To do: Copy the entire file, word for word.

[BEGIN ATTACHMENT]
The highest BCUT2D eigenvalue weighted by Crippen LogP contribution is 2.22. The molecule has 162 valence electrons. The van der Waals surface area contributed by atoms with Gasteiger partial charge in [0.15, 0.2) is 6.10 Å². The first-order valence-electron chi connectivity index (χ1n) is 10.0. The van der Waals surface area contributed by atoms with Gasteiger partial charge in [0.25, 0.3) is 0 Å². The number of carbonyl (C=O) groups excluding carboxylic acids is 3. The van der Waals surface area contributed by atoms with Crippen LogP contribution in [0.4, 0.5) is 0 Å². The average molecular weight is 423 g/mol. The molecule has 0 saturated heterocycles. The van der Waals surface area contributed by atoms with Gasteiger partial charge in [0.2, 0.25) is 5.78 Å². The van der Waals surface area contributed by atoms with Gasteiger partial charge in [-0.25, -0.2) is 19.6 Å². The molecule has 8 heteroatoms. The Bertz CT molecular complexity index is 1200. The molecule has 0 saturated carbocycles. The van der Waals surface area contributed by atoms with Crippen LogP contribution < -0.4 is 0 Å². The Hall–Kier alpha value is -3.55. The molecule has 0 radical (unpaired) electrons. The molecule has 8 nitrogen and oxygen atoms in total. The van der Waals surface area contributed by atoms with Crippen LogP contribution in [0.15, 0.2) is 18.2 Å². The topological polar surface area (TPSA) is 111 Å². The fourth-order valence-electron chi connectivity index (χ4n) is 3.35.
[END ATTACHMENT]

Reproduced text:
The highest BCUT2D eigenvalue weighted by Crippen LogP contribution is 2.22. The molecule has 162 valence electrons. The van der Waals surface area contributed by atoms with Gasteiger partial charge in [0.15, 0.2) is 6.10 Å². The first-order valence-electron chi connectivity index (χ1n) is 10.0. The van der Waals surface area contributed by atoms with Gasteiger partial charge in [0.25, 0.3) is 0 Å². The number of carbonyl (C=O) groups excluding carboxylic acids is 3. The van der Waals surface area contributed by atoms with Crippen LogP contribution in [0.4, 0.5) is 0 Å². The average molecular weight is 423 g/mol. The molecule has 0 saturated heterocycles. The van der Waals surface area contributed by atoms with Gasteiger partial charge in [0.2, 0.25) is 5.78 Å². The van der Waals surface area contributed by atoms with Gasteiger partial charge in [-0.25, -0.2) is 19.6 Å². The molecule has 8 heteroatoms. The Bertz CT molecular complexity index is 1200. The molecule has 0 saturated carbocycles. The van der Waals surface area contributed by atoms with Crippen LogP contribution < -0.4 is 0 Å². The Hall–Kier alpha value is -3.55. The molecule has 0 radical (unpaired) electrons. The molecule has 8 nitrogen and oxygen atoms in total. The van der Waals surface area contributed by atoms with Crippen LogP contribution in [0.15, 0.2) is 18.2 Å². The topological polar surface area (TPSA) is 111 Å². The fourth-order valence-electron chi connectivity index (χ4n) is 3.35.